By CP Staff
By Ed Huyck
By Ed Huyck
By Ed Huyck
By Ed Huyck
By Ed Huyck
By Ed Huyck
SCOTT JOHNSON LEANS round the corner of a cinder-block building to peer at the wrecks in back. Abandoned grain elevators loom behind him, and up and down the street ratty signs advertise businesses devoted to spent industry. "I guess this is it," he says, opening the metal door to the office at Atlas Auto Parts near downtown St. Paul. I follow, his assistant on this adventure in thrift. Inside the air is thick with the aroma of old grease. Veteran parts, marked with smeared manila tags, line the walls. Scott moves up to a counter littered with Taco Bell wrappers and makes eye contact with the heavy man behind it.
"Don't look at me," the man says. "I'm just sitting here admiring the scenery." He repeats the remark twice, thinking it's funny. Two other men sit on tall stools behind a counter to the left, both holding grimy phones. All three wear hats and beards; Scott is bareheaded and clean shaven. One of the men hangs up, swivels, and walks into the back room. The other finishes and looks at Scott, who starts with, "Hello, how're you doing today?" Brian--according to the patch on his shirt--says, "OK," but doesn't sound it. Scott goes ahead and explains he's looking for a window for a '90 Audi 200.
"All right," Brian says, "our yard guy'll be back in a minute."
"We'd just as soon get it ourselves," Scott says, "if that's OK."
Brian points at the back wall. "Go into the yard, take a left, 10th car on the right, three cars in." The phone rings and he picks it up.
We step out a side door and into a morass of mud and wrecks. Close to the building, parts are gathered by type: a pile of steering columns, a pickup bed full of doors, a hillock of engines. The cars beyond are stacked two high, reaching back 100 yards to a tall fence. A yellow forklift rushes by with a dead car cradled in its two flat arms. The ground is a black pomade, oil-soaked and strewn with car bits--a chunk of grill, a torn rubber hose, a strip of faux chrome.
Scott, in white running shoes, pauses on the tiny oasis of a smashed hubcap and scans the nightmare landscape. "Oh man," he says, "this is so cool."
One recent evening after work he climbed behind the wheel of his white Audi station wagon and right off noticed a draft against his right cheek. He looked to the right and saw the big hole where the window had been. His daughter's car seat was full of safety glass. In the dark he reached for the stereo and came up with handful of wires. Bang, the $400 CD player, gone.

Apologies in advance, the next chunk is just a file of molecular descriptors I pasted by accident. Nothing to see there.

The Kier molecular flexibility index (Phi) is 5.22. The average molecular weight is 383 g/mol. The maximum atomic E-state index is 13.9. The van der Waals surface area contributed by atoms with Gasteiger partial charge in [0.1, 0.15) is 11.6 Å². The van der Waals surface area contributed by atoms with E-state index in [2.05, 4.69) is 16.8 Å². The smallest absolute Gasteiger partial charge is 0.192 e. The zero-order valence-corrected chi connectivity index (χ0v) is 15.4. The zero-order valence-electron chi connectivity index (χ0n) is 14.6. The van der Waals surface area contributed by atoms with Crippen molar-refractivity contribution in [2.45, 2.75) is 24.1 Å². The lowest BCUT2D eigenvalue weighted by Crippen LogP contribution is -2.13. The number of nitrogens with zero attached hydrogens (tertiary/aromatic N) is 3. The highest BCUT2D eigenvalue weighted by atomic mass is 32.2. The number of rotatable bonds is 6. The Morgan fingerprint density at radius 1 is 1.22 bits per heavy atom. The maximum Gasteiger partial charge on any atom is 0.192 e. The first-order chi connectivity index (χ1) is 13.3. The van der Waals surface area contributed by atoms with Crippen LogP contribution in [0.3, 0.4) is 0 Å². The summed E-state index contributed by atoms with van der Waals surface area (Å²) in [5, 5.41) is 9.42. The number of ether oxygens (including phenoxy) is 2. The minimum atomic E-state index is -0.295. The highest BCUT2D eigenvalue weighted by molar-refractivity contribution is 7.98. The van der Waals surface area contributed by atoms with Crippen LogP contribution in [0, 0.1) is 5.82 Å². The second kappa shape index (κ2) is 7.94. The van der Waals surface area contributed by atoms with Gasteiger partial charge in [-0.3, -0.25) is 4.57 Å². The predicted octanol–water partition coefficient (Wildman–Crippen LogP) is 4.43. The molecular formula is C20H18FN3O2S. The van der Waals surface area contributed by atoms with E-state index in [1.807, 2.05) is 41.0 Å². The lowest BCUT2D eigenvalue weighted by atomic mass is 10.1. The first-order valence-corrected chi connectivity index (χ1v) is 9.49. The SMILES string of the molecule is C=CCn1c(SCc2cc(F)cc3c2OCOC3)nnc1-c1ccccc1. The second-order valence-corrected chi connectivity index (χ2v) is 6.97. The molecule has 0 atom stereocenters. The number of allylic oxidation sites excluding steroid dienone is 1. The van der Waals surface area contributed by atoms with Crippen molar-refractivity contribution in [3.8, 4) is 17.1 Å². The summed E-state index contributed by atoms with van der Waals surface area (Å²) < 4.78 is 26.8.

A yard worker strides past us, then stops abruptly when he spots a young Latino atop a Jeep Cherokee. "Hey, man," he yells at him, "don't fuckin' walk on the hood. That's a perfectly good hood." The cars are packed bumper-to-bumper, and the man on the Jeep gestures toward a blocked-in Hyundai he's trying to get to. "That don't make no difference," the yard guy says, "you're fucking wrecking shit."
The man looks a little confused, but slides off the vehicle on his butt. The yard man, white and bearded like the other employees, grunts with disgust and walks off.
Scott spots a minivan with both air bags hanging limp from the dash. "You could do something with them," he says, pointing. The yard worker has begun taking a grill off a Honda a few cars away. Scott walks over and asks if he can remove an air bag.
"What the hell would you want that for?" the guy asks. Scott says something about how it looks like a useful bag, a unique item, and the man looks at him like he's an asshole. "You'll have to ask 'em up front."
"Oh, well, I guess I'll just leave it alone for now then," Scott says.
"Yeah," the guy agrees with a derisive snort. "I think that'd be a good idea." He turns back to his work.
We find the Audi, but the window's missing. Luckily there's another Audi, a brown one, new on the lot and still fully intact.
Brian, who hadn't mentioned the second Audi, is out in the yard watching the forklift operator rip up a Toyota. He answers questions in short, reluctant bursts. "We get in between three and 10 cars a day," he says. "Don't buy older than '85... payment starts at $35, goes up from there... car might be gone in a day, might sit here six years... goes to the crusher"--he jerks a thumb up the street--"when there's nothing left to sell."
"Some people've been shopping on Sunday lately," he says, warming a little, "coming right over the fence. We haven't caught 'em yet, but we will." What about dogs? "Can't use 'em," he answers. "Insurance. They don't want somebody getting chewed up." He looks a little wistful.
Inside the brown Audi, Scott is giddy with anticipation, pleased to be the first. He removes a dozen parts, the door piece-by-piece from the inside, wielding wrench and screwdriver. A light snow begins to fall, collecting on the dirty cars. Finally the window comes free from the car. The door hangs in a shambles and can no longer be closed.
In the office Brian is back behind the counter. He puts down a bean burrito and asks, "What was the quote?"--a test question to see if Scott had called ahead.
He had and answers "$25," then says, "How much for this?" He holds up a driver's-side sun visor removed from the first Audi.
"Take it," Brian says, without looking up from the receipt he's writing. Scott looks at me and raises his eyebrows, gesturing with the visor as if to say, "Check it out--free."
To Brian he says, "Thanks," and the word hangs in the air, accompanied only by the fast scribbling sound of pen on paper.